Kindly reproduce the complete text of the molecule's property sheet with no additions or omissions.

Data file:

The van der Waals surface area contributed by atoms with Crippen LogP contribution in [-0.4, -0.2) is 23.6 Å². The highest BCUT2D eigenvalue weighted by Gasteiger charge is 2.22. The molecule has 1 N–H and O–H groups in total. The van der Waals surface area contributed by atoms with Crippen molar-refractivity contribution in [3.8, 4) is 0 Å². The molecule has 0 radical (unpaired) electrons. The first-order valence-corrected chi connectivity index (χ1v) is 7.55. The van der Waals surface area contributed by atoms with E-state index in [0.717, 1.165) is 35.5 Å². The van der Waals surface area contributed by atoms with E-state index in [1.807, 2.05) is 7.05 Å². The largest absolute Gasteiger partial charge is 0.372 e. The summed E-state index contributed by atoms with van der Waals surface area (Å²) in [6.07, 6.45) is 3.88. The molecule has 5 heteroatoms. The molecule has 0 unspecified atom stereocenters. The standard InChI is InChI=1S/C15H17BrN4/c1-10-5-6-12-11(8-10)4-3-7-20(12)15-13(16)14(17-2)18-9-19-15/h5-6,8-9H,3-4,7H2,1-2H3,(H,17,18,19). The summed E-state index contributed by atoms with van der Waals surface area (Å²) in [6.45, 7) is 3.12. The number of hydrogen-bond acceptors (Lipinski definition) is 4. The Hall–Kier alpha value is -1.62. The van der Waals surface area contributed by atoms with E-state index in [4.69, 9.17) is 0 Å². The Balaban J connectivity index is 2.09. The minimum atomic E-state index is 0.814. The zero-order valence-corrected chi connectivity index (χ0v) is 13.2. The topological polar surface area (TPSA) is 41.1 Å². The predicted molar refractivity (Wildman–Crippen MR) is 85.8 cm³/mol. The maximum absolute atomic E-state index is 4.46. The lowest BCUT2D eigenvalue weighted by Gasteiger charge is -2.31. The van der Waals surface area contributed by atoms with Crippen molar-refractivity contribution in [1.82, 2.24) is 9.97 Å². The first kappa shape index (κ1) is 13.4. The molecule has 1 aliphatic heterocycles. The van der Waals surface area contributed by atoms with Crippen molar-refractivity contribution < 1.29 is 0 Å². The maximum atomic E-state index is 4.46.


The van der Waals surface area contributed by atoms with Crippen LogP contribution in [-0.4, -0.2) is 23.6 Å². The highest BCUT2D eigenvalue weighted by Gasteiger charge is 2.22. The molecule has 1 N–H and O–H groups in total. The van der Waals surface area contributed by atoms with Crippen molar-refractivity contribution in [3.8, 4) is 0 Å². The molecule has 0 radical (unpaired) electrons. The first-order valence-corrected chi connectivity index (χ1v) is 7.55. The van der Waals surface area contributed by atoms with E-state index in [0.717, 1.165) is 35.5 Å². The van der Waals surface area contributed by atoms with E-state index in [1.807, 2.05) is 7.05 Å². The largest absolute Gasteiger partial charge is 0.372 e. The summed E-state index contributed by atoms with van der Waals surface area (Å²) in [6.07, 6.45) is 3.88. The molecule has 5 heteroatoms. The molecule has 0 unspecified atom stereocenters. The standard InChI is InChI=1S/C15H17BrN4/c1-10-5-6-12-11(8-10)4-3-7-20(12)15-13(16)14(17-2)18-9-19-15/h5-6,8-9H,3-4,7H2,1-2H3,(H,17,18,19). The summed E-state index contributed by atoms with van der Waals surface area (Å²) in [6.45, 7) is 3.12. The number of hydrogen-bond acceptors (Lipinski definition) is 4. The Hall–Kier alpha value is -1.62. The van der Waals surface area contributed by atoms with E-state index in [4.69, 9.17) is 0 Å². The Balaban J connectivity index is 2.09. The minimum atomic E-state index is 0.814. The zero-order valence-corrected chi connectivity index (χ0v) is 13.2. The topological polar surface area (TPSA) is 41.1 Å². The predicted molar refractivity (Wildman–Crippen MR) is 85.8 cm³/mol. The maximum absolute atomic E-state index is 4.46. The lowest BCUT2D eigenvalue weighted by Gasteiger charge is -2.31. The van der Waals surface area contributed by atoms with Crippen molar-refractivity contribution in [1.82, 2.24) is 9.97 Å². The first kappa shape index (κ1) is 13.4. The molecule has 1 aliphatic heterocycles. The van der Waals surface area contributed by atoms with Crippen molar-refractivity contribution < 1.29 is 0 Å². The maximum atomic E-state index is 4.46.